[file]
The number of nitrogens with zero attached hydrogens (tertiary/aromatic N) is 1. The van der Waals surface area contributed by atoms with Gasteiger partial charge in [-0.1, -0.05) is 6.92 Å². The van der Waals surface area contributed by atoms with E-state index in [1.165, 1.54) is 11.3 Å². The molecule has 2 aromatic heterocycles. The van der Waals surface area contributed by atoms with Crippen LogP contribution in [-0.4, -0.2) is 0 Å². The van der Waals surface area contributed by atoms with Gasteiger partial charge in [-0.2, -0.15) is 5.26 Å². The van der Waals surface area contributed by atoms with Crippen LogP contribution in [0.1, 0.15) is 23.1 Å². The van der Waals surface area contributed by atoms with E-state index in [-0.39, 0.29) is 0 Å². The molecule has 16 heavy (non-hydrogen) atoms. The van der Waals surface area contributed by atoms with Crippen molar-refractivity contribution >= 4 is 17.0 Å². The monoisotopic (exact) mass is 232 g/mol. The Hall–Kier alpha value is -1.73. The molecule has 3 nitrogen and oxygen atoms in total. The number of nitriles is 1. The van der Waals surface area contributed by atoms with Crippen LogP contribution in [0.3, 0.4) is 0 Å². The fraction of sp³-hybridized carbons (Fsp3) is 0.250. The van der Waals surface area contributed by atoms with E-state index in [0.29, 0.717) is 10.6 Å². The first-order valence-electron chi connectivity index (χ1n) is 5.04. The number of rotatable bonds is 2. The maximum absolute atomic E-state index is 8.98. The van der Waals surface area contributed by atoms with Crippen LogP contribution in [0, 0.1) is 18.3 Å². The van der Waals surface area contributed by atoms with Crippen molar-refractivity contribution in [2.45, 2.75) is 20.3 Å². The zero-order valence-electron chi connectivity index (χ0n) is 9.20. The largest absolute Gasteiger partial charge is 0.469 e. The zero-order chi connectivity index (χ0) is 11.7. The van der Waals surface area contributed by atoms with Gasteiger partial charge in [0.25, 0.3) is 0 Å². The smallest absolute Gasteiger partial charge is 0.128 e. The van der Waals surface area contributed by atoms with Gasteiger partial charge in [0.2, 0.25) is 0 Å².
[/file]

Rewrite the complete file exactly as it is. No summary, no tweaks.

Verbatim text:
The number of nitrogens with zero attached hydrogens (tertiary/aromatic N) is 1. The van der Waals surface area contributed by atoms with Gasteiger partial charge in [-0.1, -0.05) is 6.92 Å². The van der Waals surface area contributed by atoms with E-state index in [1.165, 1.54) is 11.3 Å². The molecule has 2 aromatic heterocycles. The van der Waals surface area contributed by atoms with Crippen LogP contribution in [-0.4, -0.2) is 0 Å². The van der Waals surface area contributed by atoms with Gasteiger partial charge in [-0.2, -0.15) is 5.26 Å². The van der Waals surface area contributed by atoms with Crippen LogP contribution in [0.1, 0.15) is 23.1 Å². The van der Waals surface area contributed by atoms with E-state index in [-0.39, 0.29) is 0 Å². The molecule has 16 heavy (non-hydrogen) atoms. The van der Waals surface area contributed by atoms with Crippen molar-refractivity contribution >= 4 is 17.0 Å². The monoisotopic (exact) mass is 232 g/mol. The Hall–Kier alpha value is -1.73. The molecule has 3 nitrogen and oxygen atoms in total. The number of nitriles is 1. The van der Waals surface area contributed by atoms with Crippen LogP contribution in [0.3, 0.4) is 0 Å². The fraction of sp³-hybridized carbons (Fsp3) is 0.250. The van der Waals surface area contributed by atoms with E-state index in [0.29, 0.717) is 10.6 Å². The first-order valence-electron chi connectivity index (χ1n) is 5.04. The number of rotatable bonds is 2. The maximum absolute atomic E-state index is 8.98. The van der Waals surface area contributed by atoms with Crippen LogP contribution in [0, 0.1) is 18.3 Å². The van der Waals surface area contributed by atoms with Crippen molar-refractivity contribution in [2.45, 2.75) is 20.3 Å². The zero-order valence-electron chi connectivity index (χ0n) is 9.20. The largest absolute Gasteiger partial charge is 0.469 e. The zero-order chi connectivity index (χ0) is 11.7. The van der Waals surface area contributed by atoms with Gasteiger partial charge in [0.25, 0.3) is 0 Å². The smallest absolute Gasteiger partial charge is 0.128 e. The van der Waals surface area contributed by atoms with Gasteiger partial charge in [0.2, 0.25) is 0 Å².